In any event, security at Kleine Brogel is terribly, terribly lax.  So lax, in fact, I am beginning to wonder if the US Air Force pulled the weapons, either as a temporary security measure or as a more permanent solution to the problem illustrated in January.

If not, this would be a good time to do so.

Update | 08 October 2010: De Standaard has a typically lame response from Ingrid Baeck, the Belgian defense spokesperson:

Defensie wil niet veel kwijt over het incident. ‘Ik heb met de commandant van de basis contact opgenomen’, zegt legerwoordvoerster Ingrid Baeck. ‘Volgens zijn eerste analyse bevat de documentaire een montage van oude beelden, niet van vorig weekend.’ Baeck verwijst daarmee naar een incident, waarbij twee spotters na enkele minuten bij de kraag werden gevat. ‘Onze laatste verkenning’, zegt Lammerant al lachend. ‘Maar de maanden daarvoor heeft niemand ons betrapt.’

‘Kleine Brogel is een zeer grote basis’, zegt Baeck. ‘Het klopt dat die op bepaalde plaatsen niet hermetisch is afgesloten. De bedoeling van de beveiliging is dat actievoerders niet tot het operationele hart van de basis kunnen doordringen. Daar zijn we altijd vrij aardig in geslaagd.’

Of de actievoerders bij de bunker zijn gekomen waar nucleaire wapens liggen, zegt Baeck niet. ‘U kent ons beleid over de opslag van kernwapens: wij bevestigen noch ontkennen.’

That more or less boils down to asserting that the footage is old, the base is big but security is fine and they didn’t penetrate the “operational heart” of the base.  It is pretty clear that the footage is not from January — there was snow on the ground in January.  As for whether or not this is the operational heart of the base or not, I’d like to point out, again, that Shelter 2 is less than 100 meters from where General Hobbins posed with two US soldiers on his inspection.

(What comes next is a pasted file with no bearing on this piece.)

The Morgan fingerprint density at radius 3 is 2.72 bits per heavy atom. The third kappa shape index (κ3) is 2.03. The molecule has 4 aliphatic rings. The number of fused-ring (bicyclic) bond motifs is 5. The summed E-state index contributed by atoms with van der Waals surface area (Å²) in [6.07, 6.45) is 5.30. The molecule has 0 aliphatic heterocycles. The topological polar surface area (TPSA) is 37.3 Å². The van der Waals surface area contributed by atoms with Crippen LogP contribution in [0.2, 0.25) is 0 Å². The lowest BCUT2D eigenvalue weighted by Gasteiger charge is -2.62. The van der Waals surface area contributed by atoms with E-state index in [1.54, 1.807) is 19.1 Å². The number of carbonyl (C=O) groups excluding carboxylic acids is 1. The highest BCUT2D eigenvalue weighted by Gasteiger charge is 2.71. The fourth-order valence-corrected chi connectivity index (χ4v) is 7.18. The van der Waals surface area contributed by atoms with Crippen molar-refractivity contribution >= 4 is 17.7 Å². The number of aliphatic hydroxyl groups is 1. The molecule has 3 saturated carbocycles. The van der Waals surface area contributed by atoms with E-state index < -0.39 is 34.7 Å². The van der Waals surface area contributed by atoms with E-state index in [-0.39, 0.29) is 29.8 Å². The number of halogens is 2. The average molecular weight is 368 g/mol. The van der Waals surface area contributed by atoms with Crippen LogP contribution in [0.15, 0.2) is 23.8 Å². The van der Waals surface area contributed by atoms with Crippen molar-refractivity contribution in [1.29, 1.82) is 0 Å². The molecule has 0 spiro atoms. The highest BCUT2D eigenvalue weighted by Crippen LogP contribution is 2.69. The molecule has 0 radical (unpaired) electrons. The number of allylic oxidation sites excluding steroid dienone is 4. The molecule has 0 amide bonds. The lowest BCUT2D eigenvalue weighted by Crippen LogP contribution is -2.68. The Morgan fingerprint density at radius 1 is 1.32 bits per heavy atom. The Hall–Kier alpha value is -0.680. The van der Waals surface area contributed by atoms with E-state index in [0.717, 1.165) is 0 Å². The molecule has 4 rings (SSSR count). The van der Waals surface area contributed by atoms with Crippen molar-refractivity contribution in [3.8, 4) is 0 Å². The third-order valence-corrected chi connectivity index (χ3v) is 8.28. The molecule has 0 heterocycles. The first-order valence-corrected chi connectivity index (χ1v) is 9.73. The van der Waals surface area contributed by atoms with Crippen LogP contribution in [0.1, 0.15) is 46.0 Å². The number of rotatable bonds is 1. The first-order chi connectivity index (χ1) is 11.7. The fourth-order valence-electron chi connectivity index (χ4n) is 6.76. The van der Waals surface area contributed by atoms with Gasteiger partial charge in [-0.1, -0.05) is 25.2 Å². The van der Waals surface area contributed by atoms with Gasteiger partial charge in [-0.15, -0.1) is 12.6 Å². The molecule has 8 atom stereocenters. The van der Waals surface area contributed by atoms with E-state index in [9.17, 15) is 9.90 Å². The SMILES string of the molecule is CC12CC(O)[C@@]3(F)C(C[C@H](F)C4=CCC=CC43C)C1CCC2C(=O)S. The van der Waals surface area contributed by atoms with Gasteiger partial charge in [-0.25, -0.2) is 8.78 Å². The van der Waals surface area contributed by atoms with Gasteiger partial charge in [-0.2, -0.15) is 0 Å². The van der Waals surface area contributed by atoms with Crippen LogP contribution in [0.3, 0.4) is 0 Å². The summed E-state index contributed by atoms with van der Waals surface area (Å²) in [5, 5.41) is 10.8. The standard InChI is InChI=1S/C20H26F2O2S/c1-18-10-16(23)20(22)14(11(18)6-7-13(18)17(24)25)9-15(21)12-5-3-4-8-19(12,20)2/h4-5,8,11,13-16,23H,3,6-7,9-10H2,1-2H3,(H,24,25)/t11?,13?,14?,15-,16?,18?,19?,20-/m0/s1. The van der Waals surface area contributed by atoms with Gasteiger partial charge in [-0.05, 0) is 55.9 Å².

I fear Ms. Baeck is not a very reliable source of information.  It does appear, however, from her comments that the Base Commander found out about the incursion the same way the rest of us did.

Comments

  1. b (History)

    So why are there still U.S. nukes in Europe. I know of no European country that wants them there.

    Get out.

  2. bob (History)

    You might not know of any European country that wants them “there” – but here, you know, actually in Europe, we are quite comfortable with the status quo, thank you very much.

  3. Andrew Tubbiolo (History)

    I’m wondering what you folks close to policy circles have to say about this. Are these nuclear weapons a sort of arsenal in being for the host nations? Is this stockpile a means for the US to proliferate, without out proliferating, and a way for Western European nations to own nuclear arsenals without ‘owning’ up to the fact? Such that host nations have the bomb they can’t use, and the Americans are keeping bombs they can’t take home because they don’t really own them.

  4. Russ Wellen (History)

    There’s a passive-aggressive element to the behavior of the Belgians that suggests, deep down, they don’t want anything to do with American bombs.

  5. weaponeer (History)

    >> At 4:45, the activists show video and a still image from inside a shelter, which sure looks like it has a WS3 to me.

    Then you’re seeing something I’m not seeing.

    • Jeffrey (History)

      Well, the identification is made on the basis of the whole system, including the electronic control element, rather than just the vault.

      The standard image of a WS3 system shows the weapons storage vault elevated and, in the background, a large electronic control element.

      The Hardened Aircraft Shelter has a similar control element.

      What I really want to know, however, is what operation the truck is performing.

      The presence of the truck, and its function, might explain why the shelter was not secured. It does not, for example, look a weapons maintenance truck. We can, I think, safely rule out the possibility that soldiers from the 701 MUNSS arrived to do some weapons maintenance, parked, then went out for a NESCAFE forgetting to lock the door behind them.